Every one of the families that were subsidized from something from which he was excluded benefited from his $$$ directly. This is not like taxes or even school fees where everything is pooled and then distributed in ways that people can argue are fair or unfair.

PDilemma
08-24-2010, 03:37 PM
I have never taught anywhere where any teachers were allowed to just demand money. Anything that would require kids to pay had to be approved through the board and administration. Usually, that would be a field trip that had entry fees. One school I worked at did not own a bus, so field trip fees would pay for that as well (not a public bus--they would charter a school bus for the day). As for teachers requesting enough to cover their entry and bus fare for a trip--do any of you pay for your own business trips? (My father worked at a place with stores located in separate towns and his company paid him mileage for driving between them. My current (related to education) job will pay mileage for school visits ).

My mother worked as the principal's executive assistant (we used to call it the secretary--but there was one of those working under her) for a public school for 22 years. Every policy and supply list, etc...crossed her desk. Teachers were not allowed to charge a supply fee there, either. In fact, that district supplied everything kids needed --pens, pencils, crayons, etc...--through grade 5. There were sometimes costs associated with field trips or special projects but if a family could not pay, they were asked to speak to the teacher or my mother and special funds set aside by the PTA would cover it.

At that school, PTA fundraisers every year covered a lot of the expenses that some of you are complaining about. Maybe if you don't like the way it is, you should get involved in making it better.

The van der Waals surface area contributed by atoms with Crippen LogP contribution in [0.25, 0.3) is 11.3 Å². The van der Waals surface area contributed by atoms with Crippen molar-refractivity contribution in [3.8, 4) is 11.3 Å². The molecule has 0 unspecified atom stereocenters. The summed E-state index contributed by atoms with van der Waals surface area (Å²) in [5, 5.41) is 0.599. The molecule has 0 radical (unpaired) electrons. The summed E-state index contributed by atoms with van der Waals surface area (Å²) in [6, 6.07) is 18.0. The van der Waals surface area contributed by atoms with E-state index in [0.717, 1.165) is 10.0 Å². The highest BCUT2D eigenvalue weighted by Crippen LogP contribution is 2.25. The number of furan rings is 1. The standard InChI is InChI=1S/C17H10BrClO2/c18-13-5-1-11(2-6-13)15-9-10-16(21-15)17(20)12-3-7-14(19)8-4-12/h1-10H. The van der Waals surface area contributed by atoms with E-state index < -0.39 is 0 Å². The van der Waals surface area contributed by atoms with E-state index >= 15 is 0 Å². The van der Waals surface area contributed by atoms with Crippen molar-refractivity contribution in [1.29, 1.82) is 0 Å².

As for Christmas gifts, I never received any great gifts as a teacher. There was one family years ago at a private school that was very wealthy and gave all of their sons' teachers a sizable cash gift. But no one asked for it. I did receive stuff like baked goods, tiny bottles of lotion from Bath and Body Works, Hormel sausage (the parent was an executive at Hormel), Scwimmer's sausage (ditto at Scwimmers), and cards from kids and/or parents. For those of you saying you can't receive a gift from a client....well, education is not a business and it is a mistake for us ---whether we are talking about holidays or testing and "accountability" or how to run schools--to think of it as a business. A relationship has to exist between teachers and their students in order to achieve the best possible outcomes for education. And, in most of your businesses, I would assume that it is safe to say that you don't spend six hours a day in one room interacting with all of your clients as elementary teachers do with their students.

And about the kleenex--for reasons no one I know in education can explain, a lot of schools have stopped buying tissues at all. They go with the each student bring two boxes method instead. At the 6-12 school I just left, all the boxes went to the supply closet and that's where teachers got them for their classrooms. Even at two per student, we always ran out of kleenex before the year was over, and the only way to get them was for teachers to buy them ourselves. Some teenagers can use two boxes in four minutes. They use it as a reason to stand up. Then they stand by the box and use one kleenex after another and mess around with them for no discernible reason.